Job cuts spread across the tech industry, with Microsoft laying off 10,000 people

Microsoft is cutting 10,000 workers, nearly 5% of its workforce, joining other tech companies that have scaled back their pandemic-era expansions.

The company said in a regulatory filing Wednesday that the layoffs were a response to “broad economic conditions and changing customer priorities.”

The Redmond, Washington-based software company said it will make changes to its hardware portfolio and consolidate its leased office space.

Microsoft is cutting far fewer jobs than it added during the Covid-19 pandemic as it has more people working and studying from home due to a boom in demand for its workplace software and cloud computing services.

“A lot of it is overwork in hiring,” said Joshua White, a finance professor at Vanderbilt University.

Microsoft’s workforce has expanded by about 36% in the two fiscal years following the outbreak of the pandemic, from 163,000 workers at the end of June 2020 to 221,000 in June 2022.

The layoffs “represent less than 5 percent of our total workforce, with some announcements taking place today,” CEO Satya Nadella said in an email to employees.

“While we will eliminate roles in some areas, we will continue to hire in key strategic areas,” Nadella said. He stressed the importance of building a “new computing platform” using advances in artificial intelligence.

Customers who accelerated their spending on digital technology during the pandemic are now “trying to optimize their digital spending to do more with less,” he said.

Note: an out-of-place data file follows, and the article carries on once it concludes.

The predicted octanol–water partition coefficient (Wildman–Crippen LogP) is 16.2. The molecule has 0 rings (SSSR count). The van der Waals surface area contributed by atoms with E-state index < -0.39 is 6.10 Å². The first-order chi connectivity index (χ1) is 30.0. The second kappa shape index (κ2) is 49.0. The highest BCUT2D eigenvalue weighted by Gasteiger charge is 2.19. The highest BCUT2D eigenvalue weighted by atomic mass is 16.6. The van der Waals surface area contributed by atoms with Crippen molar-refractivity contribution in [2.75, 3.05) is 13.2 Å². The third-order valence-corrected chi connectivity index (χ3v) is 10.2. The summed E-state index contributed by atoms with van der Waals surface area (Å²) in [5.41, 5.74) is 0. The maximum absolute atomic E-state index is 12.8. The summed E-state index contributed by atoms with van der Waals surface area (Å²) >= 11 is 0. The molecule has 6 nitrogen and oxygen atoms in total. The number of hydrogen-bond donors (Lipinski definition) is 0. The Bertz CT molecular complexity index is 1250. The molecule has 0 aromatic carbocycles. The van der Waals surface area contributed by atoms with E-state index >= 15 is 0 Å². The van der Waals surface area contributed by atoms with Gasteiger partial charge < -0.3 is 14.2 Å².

“We are seeing companies in every industry and geographies acting cautiously as some parts of the world are in recession while other parts are anticipating one,” Nadella wrote.

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Other tech companies are also cutting jobs Amid concerns about an economic slowdown.

Amazon and business software maker Salesforce announced major job cuts earlier this month as they trim wages that have expanded rapidly during the pandemic lockdown.

Amazon has announced that it will cut about 18,000 positions. The layoffs are the largest in the Seattle-based company’s history, though only a fraction of its 1.5 million global workforce.

Facebook parent company Meta is laying off 11,000 people, about 13% of its workforce. And Elon Musk, the new Twitter CEO, has cut the company’s workforce.

Nadella, who attended the World Economic Forum’s annual meeting in Davos, Switzerland this week, did not directly address the layoffs on Wednesday.

When asked by the forum’s founder Klaus Schwab what technology layoffs mean for the industry’s business model, Nadella said companies that thrived during the COVID-19 pandemic are now “normalizing” that demand.

“Quite obviously, we should also be proficient in the technical field, right?” Nadella said. “It’s not about everybody doing less. We have to do less. So we have to show our own productivity gains through our own technology.

Microsoft did not immediately respond to questions about where the layoffs and office closings would be concentrated. As of June, there were 122,000 workers in the United States and 99,000 elsewhere.

White, the Vanderbilt professor, said all industries want to cut costs ahead of a potential recession, but tech companies may be particularly sensitive to a rapid rise in interest rates, which has been aggressively used by the Federal Reserve in recent months. The fight against inflation.

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“It hits tech companies a little harder than industrials or consumer goods because most of Microsoft’s value is in projects that have cash flows that can’t be paid out for years,” he said.

Among projects that have gained attention recently are Microsoft’s investment in its San Francisco startup partner OpenAI, the writing tool ChatGPT, and other AI systems that can generate readable text, images, and computer code.

Microsoft, which owns the Xbox game business, faces regulatory uncertainty in the U.S. and Europe over its planned $68.7 billion acquisition of video game giant Activision Blizzard, which until a year ago had about 9,800 employees.

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AP business writer Kelvin Chan contributed to this story from London.

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